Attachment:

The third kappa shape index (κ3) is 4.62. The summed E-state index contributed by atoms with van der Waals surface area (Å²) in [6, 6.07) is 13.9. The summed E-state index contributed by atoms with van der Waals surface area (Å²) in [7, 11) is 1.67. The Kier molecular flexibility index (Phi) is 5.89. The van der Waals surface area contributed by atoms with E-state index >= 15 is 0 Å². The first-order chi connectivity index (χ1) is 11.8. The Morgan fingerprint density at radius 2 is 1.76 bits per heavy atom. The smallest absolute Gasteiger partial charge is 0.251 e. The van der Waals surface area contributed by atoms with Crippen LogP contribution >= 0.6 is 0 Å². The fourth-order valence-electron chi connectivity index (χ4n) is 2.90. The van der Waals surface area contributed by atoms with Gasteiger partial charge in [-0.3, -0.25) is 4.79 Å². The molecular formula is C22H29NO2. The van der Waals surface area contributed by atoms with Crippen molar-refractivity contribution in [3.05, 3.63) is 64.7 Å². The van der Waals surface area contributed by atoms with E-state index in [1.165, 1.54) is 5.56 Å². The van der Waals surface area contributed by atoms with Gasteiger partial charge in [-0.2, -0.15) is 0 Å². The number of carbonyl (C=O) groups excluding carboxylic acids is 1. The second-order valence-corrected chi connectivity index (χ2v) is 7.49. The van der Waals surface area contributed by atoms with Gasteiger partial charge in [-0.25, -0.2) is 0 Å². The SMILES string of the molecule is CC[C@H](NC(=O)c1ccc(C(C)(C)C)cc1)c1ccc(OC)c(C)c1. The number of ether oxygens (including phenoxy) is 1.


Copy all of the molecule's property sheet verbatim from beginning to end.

The third kappa shape index (κ3) is 4.62. The summed E-state index contributed by atoms with van der Waals surface area (Å²) in [6, 6.07) is 13.9. The summed E-state index contributed by atoms with van der Waals surface area (Å²) in [7, 11) is 1.67. The Kier molecular flexibility index (Phi) is 5.89. The van der Waals surface area contributed by atoms with E-state index >= 15 is 0 Å². The first-order chi connectivity index (χ1) is 11.8. The Morgan fingerprint density at radius 2 is 1.76 bits per heavy atom. The smallest absolute Gasteiger partial charge is 0.251 e. The van der Waals surface area contributed by atoms with Crippen LogP contribution >= 0.6 is 0 Å². The fourth-order valence-electron chi connectivity index (χ4n) is 2.90. The van der Waals surface area contributed by atoms with Gasteiger partial charge in [-0.3, -0.25) is 4.79 Å². The molecular formula is C22H29NO2. The van der Waals surface area contributed by atoms with Crippen molar-refractivity contribution in [3.05, 3.63) is 64.7 Å². The van der Waals surface area contributed by atoms with E-state index in [1.165, 1.54) is 5.56 Å². The van der Waals surface area contributed by atoms with Gasteiger partial charge in [-0.2, -0.15) is 0 Å². The number of carbonyl (C=O) groups excluding carboxylic acids is 1. The second-order valence-corrected chi connectivity index (χ2v) is 7.49. The van der Waals surface area contributed by atoms with Gasteiger partial charge in [-0.25, -0.2) is 0 Å². The SMILES string of the molecule is CC[C@H](NC(=O)c1ccc(C(C)(C)C)cc1)c1ccc(OC)c(C)c1. The number of ether oxygens (including phenoxy) is 1.